Create visual contrast. Make the important element stand out the most. Use color, white space, shape, size, placement, etc. Make less important elements less visual. The more items you have standing out in your layout, the more confusing it is for the user to know where to look. Focus gets lost, and the visitor's experience suffers.

Don't get too fancy. If using Flash or multimedia, give users the ability to skip intros and avoid long periods of non-interactive monologue. Don't rely on multimedia as the sole method to trigger a KPI or funnel users to success events. Always have another path to success; otherwise, you reduce your chances of achieving goals and, in most cases, remain invisible to search engines and site analytics.

Employ balanced site architecture. Include no more than six to eight main sections in your global navigation and no more than three to four levels of vertical navigation. Having too many main navigation sections leads to a shallow site with too many choices and a cluttered interface. Having too many sub-navigation levels leads to a site that's too deep and requires too many clicks to get to key page content. Support site goals and KPI success by leveraging strong and consistent information architecture. Information architecture should lead users to trigger events and move traffic forward in conversion funnels and information mining.

Use other online design best practices. Keep global elements in the same spot on all pages. Keep navigation consistent. Avoid left-right scrolling. Keep most important information above the fold. Balance text and graphics, and let HTML text drive organic search. Keep download times down, design for multiple browsers, and stick with a template system in which related elements are together and repeated items are located in the same place from page to page. You can ditch the "http://" in link titles, as well as underlining text links. Keep the "click here" text to a minimum as well.

Keep your eye on the goals. Navigation, callouts, color, typeface, texture, negative space, copy, photography, and any other design tool or page element should support moving traffic to the pre-defined key pages associated with your business goals. Lead users to trigger events more effectively, and your success score will soar.

The user comes first
Respect your audience by providing clear, relevant, and actionable content within an intuitive interface. Manage user expectations and remain consistent with the events that occur after interaction takes place.

  • Be a resource of valuable content for your audience.

  • Give your visitor the tools to advocate for you.

  • Keep your content fresh and updated.

  • Post regularly -- stay engaged.

  • Know your user's online and technical capabilities and design accordingly.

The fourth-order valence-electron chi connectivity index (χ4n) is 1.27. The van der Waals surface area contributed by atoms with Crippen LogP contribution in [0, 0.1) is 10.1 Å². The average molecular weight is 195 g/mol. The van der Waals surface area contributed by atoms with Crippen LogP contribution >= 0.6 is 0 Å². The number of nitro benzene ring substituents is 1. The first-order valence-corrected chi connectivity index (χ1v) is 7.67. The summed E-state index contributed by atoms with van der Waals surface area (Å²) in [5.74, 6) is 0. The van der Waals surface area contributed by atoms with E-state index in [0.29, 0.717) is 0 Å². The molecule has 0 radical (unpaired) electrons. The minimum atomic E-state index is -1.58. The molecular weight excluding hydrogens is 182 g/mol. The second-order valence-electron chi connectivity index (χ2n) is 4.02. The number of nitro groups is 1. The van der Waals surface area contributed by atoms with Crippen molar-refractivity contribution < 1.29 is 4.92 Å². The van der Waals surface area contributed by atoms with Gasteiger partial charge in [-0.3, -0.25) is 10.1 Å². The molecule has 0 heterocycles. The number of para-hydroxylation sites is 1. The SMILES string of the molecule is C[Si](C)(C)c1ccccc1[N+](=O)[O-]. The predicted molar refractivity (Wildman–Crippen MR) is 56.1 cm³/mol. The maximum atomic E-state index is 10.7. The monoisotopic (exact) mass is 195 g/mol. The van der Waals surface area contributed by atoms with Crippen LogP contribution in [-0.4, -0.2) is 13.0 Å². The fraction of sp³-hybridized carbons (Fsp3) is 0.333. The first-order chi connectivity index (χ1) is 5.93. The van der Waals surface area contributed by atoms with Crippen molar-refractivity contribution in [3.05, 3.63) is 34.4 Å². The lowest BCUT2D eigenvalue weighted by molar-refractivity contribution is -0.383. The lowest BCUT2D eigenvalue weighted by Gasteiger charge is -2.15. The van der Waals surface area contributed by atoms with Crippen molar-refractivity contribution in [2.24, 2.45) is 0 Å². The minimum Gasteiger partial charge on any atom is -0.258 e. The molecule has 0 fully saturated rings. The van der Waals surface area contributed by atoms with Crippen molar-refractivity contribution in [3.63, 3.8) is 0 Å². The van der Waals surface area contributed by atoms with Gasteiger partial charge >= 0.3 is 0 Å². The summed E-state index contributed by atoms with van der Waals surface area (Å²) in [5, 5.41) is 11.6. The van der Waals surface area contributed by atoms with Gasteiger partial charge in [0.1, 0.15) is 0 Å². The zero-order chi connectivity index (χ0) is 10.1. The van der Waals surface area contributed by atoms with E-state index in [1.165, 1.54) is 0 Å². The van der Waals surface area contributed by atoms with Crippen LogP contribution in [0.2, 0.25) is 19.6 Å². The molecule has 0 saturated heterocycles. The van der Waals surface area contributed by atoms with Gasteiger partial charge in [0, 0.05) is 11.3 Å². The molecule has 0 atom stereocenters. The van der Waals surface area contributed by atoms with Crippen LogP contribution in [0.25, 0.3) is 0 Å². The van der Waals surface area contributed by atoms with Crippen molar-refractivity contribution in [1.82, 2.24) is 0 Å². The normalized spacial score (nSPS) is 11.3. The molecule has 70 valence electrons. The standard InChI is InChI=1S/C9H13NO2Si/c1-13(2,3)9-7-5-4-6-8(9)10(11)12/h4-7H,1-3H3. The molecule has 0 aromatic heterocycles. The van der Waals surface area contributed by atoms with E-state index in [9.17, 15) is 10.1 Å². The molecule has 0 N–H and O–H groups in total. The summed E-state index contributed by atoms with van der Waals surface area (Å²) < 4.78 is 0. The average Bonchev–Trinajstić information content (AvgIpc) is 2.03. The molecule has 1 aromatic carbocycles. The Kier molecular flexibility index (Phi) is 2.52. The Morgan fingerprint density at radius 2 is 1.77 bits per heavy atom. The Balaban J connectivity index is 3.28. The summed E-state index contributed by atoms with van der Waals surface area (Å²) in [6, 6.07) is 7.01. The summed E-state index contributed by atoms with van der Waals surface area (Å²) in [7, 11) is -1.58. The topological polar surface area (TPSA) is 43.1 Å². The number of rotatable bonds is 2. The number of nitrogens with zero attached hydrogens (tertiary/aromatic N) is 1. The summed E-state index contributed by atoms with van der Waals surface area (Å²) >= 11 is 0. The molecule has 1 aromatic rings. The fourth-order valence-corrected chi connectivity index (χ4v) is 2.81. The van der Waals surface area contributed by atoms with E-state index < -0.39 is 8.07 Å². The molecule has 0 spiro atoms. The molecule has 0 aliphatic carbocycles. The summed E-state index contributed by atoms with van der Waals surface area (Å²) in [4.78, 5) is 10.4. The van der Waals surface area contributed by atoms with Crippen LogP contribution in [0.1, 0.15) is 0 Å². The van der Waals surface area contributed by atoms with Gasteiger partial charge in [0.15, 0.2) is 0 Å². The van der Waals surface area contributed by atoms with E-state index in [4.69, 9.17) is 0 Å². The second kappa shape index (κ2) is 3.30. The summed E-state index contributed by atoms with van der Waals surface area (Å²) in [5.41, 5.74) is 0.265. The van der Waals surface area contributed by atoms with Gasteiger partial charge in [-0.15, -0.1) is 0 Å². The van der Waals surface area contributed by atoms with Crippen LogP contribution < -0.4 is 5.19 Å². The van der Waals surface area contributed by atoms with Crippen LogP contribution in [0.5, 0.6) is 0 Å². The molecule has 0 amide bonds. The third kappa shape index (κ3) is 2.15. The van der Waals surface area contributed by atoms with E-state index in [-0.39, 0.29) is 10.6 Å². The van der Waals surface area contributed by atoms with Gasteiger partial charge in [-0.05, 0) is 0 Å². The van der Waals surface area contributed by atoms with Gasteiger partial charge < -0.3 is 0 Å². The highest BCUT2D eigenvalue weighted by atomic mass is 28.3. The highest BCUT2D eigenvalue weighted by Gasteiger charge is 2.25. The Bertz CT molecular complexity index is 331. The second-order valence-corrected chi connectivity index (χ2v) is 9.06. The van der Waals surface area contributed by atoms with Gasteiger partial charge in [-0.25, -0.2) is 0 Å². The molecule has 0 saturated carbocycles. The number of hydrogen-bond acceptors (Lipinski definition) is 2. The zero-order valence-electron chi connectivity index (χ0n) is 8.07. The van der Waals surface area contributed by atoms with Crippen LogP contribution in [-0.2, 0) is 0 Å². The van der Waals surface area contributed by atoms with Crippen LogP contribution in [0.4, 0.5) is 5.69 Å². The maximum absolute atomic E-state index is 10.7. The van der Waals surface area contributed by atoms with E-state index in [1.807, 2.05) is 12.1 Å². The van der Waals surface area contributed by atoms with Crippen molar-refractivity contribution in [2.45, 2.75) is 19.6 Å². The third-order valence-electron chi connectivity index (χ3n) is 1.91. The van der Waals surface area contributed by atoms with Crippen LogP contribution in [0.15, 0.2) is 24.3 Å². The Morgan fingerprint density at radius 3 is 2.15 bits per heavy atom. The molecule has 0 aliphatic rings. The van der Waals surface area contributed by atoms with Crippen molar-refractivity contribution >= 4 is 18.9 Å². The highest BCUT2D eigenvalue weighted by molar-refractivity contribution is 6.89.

• Segment your audience and create custom experiences for each group.

Attention-getting calls-to-action
Great calls-to-action are prominent within the visual hierarchy, relevant to associated content, and communicate a clear benefit to clicking. They don't have to be giant buttons with drop shadows, but they do need to stand out from the rest of the page elements.

  • Allow your audience to subscribe to feeds, newsletters, and emails.

  • Become a social networker.

  • Gather marketing information when asking for contact info -- use it in future campaigns.

  • If possible, engage in a multi-touch approach and ask for information in smaller chunks.

Design for today but anticipate tomorrow
The web is a living medium. It isn't like print design, where once the ink hits the paper you're done. Change is the only constant, so design your site so it's plumbed for the future.

As campaigns change, goals are redefined and content is revised, so make sure your interface is flexible enough to accommodate these alterations. Make room for that extra main section. Design areas so they can expand with more content or contract with less. Set up sub-navigation for worst-case scenarios so you don't paint yourself into a corner. If you can anticipate change, your design is less likely to get caught off-guard.

Throw a party to remember
Use the advice above as a set of guidelines rather than absolutes -- but treat them as rules, not as exceptions. Know when to break these rules and realize that rule-breaking occurs less frequently than rule-following.

Initially, design is subjective. But the beauty of the web is that most design decisions are measurable. Remain rational and agnostic. Go with best practices and learn from large brands that share similar online goals and strategies. Always test and implement your findings so that you're gradually moving toward the optimal combination of tactics and execution. Once your online space is ready for those masses, then spend the money to get traffic there and throw a more successful and cost-effective "party."

JJ Bannasch, who authored the portion of this article dealing with driving traffic through paid search, is a media planner with Geary Interactive. Dan Bucko and Grant Reinero were responsible for the section on converting traffic via proper design. They are senior art directors at Geary.

On Twitter? Follow iMedia Connection at @iMediaTweet.

With more than a decade of agency experience, JJ Bannasch specializes in media and the convergence of technology, best-in-class digital marketing, and campaign architecture in a world of data driven marketing. His approach, theories and strategies...

View full biography


to leave comments.

Commenter: michelle crossley

2010, January 29

The internet was designed to be a free means of communication. As a result, there are a number of resources you can use to ‘advertise' your business….for FREE! Listed below are some of the best ways to advertise your website online:

1. Google Maps/Google Local: Create an account with Google and use Google Maps or Google Local to ensure that your business shows up in the search results on Google.com. When Google infuses these results on its page, it increases the value of its local search and Maps application.
2. Yahoo! Local Listings: Despite Google being the reigning search engine, Yahoo! remains a popular option for its loyal users. Sign up on Yahoo! Local and grab all the free exposure your website can get!
3. Local.com: Apart from Google and Yahoo!, local.com can help potential customers find you after you have signed up for a free listing.
4. Craigslist: One of the most popular sites online, Craigslist allows you to post free classified ads, which would be visible for 45 days on a location chosen by you.
5. Yellow Pages: Ensure that you are listed on the online version of the popular phone directory. A basic listing comes free of cost.

More on my blog, www.studio1c.com/blog/17-internet-marketing/128-20-ways-to-advertise-your-website-for-free.html